Of course, the reason why many financial institutions remain hesitant to take on cannabis companies as clients is because the plant is a strictly controlled substance under federal law.
“There’s been a number of legislative bills that have been introduced—and I am definitely not expressing any opinion personally or on behalf of the IRS about any pending or proposed legislation,” Collins, who is a senior counsel in the IRS Office of Chief Counsel, said. “But it is interesting to note that, if the law changed so that the marijuana businesses could have banks, that would make the IRS’s job to collect [taxes] a lot easier. As part of collection, we want the money. That’s our end goal there.”
A major part of what makes cannabis businesses unique is that they don’t qualify for traditional tax credits under an IRS code known as 280E. That policy “prohibits them from claiming deductions for business expenses because they’re technically being involved in drug trafficking,” Collins explained at the event, from which small excerpts of her comments were reported by Bloomberg.
There are some options available to lessen the burden on marijuana firms, however. At the end of the day, “IRS will work with marijuana companies because, again, we want to get paid,” Collins said.
One of the ways the agency works with marijuana business operators is to have them visit designated IRS “tax assistance centers” that accept cash payments in excess of $50,000. But the official warned businesses to “be prepared to be there for a little while” as the center checks—and double checks—the amount of cash being submitted.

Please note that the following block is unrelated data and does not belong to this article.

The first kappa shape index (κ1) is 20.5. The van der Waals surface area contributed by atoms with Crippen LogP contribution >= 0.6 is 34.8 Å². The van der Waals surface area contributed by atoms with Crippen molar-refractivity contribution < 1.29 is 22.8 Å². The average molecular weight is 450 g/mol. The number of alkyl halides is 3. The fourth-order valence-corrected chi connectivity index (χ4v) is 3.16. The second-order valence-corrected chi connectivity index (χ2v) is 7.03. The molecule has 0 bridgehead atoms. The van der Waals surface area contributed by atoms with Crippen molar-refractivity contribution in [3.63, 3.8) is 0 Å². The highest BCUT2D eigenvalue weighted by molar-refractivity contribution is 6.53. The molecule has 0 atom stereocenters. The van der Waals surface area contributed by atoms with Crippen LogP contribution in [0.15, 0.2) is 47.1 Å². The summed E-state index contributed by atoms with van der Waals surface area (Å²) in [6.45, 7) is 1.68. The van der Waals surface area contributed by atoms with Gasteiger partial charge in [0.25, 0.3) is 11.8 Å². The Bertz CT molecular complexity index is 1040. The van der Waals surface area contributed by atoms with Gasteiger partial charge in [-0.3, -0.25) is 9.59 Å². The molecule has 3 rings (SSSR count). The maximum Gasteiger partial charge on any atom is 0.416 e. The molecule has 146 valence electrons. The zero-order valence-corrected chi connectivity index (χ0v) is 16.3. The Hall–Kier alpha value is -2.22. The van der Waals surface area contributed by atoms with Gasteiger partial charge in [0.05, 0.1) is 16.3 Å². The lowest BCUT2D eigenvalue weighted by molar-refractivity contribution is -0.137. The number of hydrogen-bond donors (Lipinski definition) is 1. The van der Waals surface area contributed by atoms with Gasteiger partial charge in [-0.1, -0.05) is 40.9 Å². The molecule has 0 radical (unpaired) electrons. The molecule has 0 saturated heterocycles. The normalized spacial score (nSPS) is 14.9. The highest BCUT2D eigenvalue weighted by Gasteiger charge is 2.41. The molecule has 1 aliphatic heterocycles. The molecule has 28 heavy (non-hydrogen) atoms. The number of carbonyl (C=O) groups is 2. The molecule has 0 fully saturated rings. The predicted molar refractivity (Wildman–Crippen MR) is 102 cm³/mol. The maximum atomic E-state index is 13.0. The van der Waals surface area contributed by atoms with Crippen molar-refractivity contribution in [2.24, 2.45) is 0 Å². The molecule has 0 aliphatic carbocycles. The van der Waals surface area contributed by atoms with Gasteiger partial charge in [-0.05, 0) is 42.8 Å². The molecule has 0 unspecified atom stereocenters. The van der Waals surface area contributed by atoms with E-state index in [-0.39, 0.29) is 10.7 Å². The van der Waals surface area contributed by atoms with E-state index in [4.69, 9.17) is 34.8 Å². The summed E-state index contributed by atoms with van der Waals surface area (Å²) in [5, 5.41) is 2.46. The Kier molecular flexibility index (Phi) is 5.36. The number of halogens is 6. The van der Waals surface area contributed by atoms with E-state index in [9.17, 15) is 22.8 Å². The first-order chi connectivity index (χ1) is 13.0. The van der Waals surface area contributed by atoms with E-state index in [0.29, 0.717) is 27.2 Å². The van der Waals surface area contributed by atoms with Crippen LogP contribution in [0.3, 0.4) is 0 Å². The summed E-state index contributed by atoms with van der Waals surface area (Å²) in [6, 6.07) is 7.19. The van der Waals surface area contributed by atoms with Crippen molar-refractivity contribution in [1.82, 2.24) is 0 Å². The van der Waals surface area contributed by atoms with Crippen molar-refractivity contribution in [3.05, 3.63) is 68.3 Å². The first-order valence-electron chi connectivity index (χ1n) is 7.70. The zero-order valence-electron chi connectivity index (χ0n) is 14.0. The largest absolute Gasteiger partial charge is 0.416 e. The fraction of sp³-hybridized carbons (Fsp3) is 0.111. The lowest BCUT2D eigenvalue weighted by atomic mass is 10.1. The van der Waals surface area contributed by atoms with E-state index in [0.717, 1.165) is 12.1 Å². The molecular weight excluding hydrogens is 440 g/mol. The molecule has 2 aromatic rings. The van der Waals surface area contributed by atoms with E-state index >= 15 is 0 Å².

“Revenue officers will assist the marijuana companies in paying us,” she said.
IRS officials could also help cannabis firms by having officials accompany them “to the bank in order to try to help the taxpayer secure a cashier’s payment to pay the IRS, as well as using money orders,” she said, adding that “our revenue officers are are wanting to work with the marijuana companies to help assist them to pay us.”
“When the revenue officers are there in person with the taxpayer, that could potentially help increase the likelihood that the bank will cooperate and help the taxpayer transition into a cashier’s check,” she continued. “And that has been a trend since this first became legal [at the state level], that more and more banks are allowing cannabis companies to bank with them.”
In a report published earlier this year, congressional researchers examined tax policies and restrictions for the marijuana industry—and how those could change if any number of federal reform bills are enacted.
IRS, for its part, said last month that it expects the cannabis market to continue to grow, and it offered some tips to businesses on staying compliant with taxes while the plant remains federally prohibited.
As it stands, banks and credit unions are operating under 2014 guidance from the Financial Crimes Enforcement Network (FinCEN) that lays out reporting requirements for those that choose to service the marijuana industry.
Leaders in both chambers of Congress are working on legalization bills to end federal marijuana prohibition. But stakeholders are hopeful that, in the interim, legislators will enact modest marijuana banking reform. Legislation to protect financial institutions from being penalized for working with cannabis businesses passed the House for the fifth time last month.
Rodney Hood, a board member of the National Credit Union Administration, wrote in a Marijuana Moment op-ed this month that legalization is an inevitability—and it makes the most sense for government agencies to get ahead of the policy change to resolve banking complications.